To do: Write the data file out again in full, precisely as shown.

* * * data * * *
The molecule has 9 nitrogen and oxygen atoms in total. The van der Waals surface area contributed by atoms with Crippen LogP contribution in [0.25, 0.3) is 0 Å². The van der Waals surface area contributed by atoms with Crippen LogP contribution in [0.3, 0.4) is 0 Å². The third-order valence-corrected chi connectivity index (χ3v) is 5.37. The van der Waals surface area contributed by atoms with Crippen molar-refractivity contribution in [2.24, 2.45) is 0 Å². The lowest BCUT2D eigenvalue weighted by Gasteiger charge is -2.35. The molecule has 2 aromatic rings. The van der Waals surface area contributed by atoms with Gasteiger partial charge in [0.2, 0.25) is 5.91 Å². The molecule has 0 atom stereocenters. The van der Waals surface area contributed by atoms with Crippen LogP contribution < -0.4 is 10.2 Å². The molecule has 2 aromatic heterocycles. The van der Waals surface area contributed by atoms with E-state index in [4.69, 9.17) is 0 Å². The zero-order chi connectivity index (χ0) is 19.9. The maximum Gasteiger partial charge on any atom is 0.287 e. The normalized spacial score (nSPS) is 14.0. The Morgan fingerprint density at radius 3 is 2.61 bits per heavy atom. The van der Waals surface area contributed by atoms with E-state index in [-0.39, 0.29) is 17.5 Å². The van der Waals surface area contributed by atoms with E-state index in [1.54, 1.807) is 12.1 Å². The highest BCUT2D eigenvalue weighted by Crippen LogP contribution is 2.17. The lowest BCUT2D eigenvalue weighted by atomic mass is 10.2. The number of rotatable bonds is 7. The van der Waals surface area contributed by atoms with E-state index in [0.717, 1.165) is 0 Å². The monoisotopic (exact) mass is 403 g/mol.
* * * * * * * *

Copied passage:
The molecule has 9 nitrogen and oxygen atoms in total. The van der Waals surface area contributed by atoms with Crippen LogP contribution in [0.25, 0.3) is 0 Å². The van der Waals surface area contributed by atoms with Crippen LogP contribution in [0.3, 0.4) is 0 Å². The third-order valence-corrected chi connectivity index (χ3v) is 5.37. The van der Waals surface area contributed by atoms with Crippen molar-refractivity contribution in [2.24, 2.45) is 0 Å². The lowest BCUT2D eigenvalue weighted by Gasteiger charge is -2.35. The molecule has 2 aromatic rings. The van der Waals surface area contributed by atoms with Gasteiger partial charge in [0.2, 0.25) is 5.91 Å². The molecule has 0 atom stereocenters. The van der Waals surface area contributed by atoms with Crippen LogP contribution < -0.4 is 10.2 Å². The molecule has 2 aromatic heterocycles. The van der Waals surface area contributed by atoms with E-state index in [4.69, 9.17) is 0 Å². The zero-order chi connectivity index (χ0) is 19.9. The maximum Gasteiger partial charge on any atom is 0.287 e. The normalized spacial score (nSPS) is 14.0. The Morgan fingerprint density at radius 3 is 2.61 bits per heavy atom. The van der Waals surface area contributed by atoms with E-state index in [-0.39, 0.29) is 17.5 Å². The van der Waals surface area contributed by atoms with E-state index in [1.54, 1.807) is 12.1 Å². The highest BCUT2D eigenvalue weighted by Crippen LogP contribution is 2.17. The lowest BCUT2D eigenvalue weighted by atomic mass is 10.2. The number of rotatable bonds is 7. The van der Waals surface area contributed by atoms with E-state index in [0.717, 1.165) is 0 Å². The monoisotopic (exact) mass is 403 g/mol.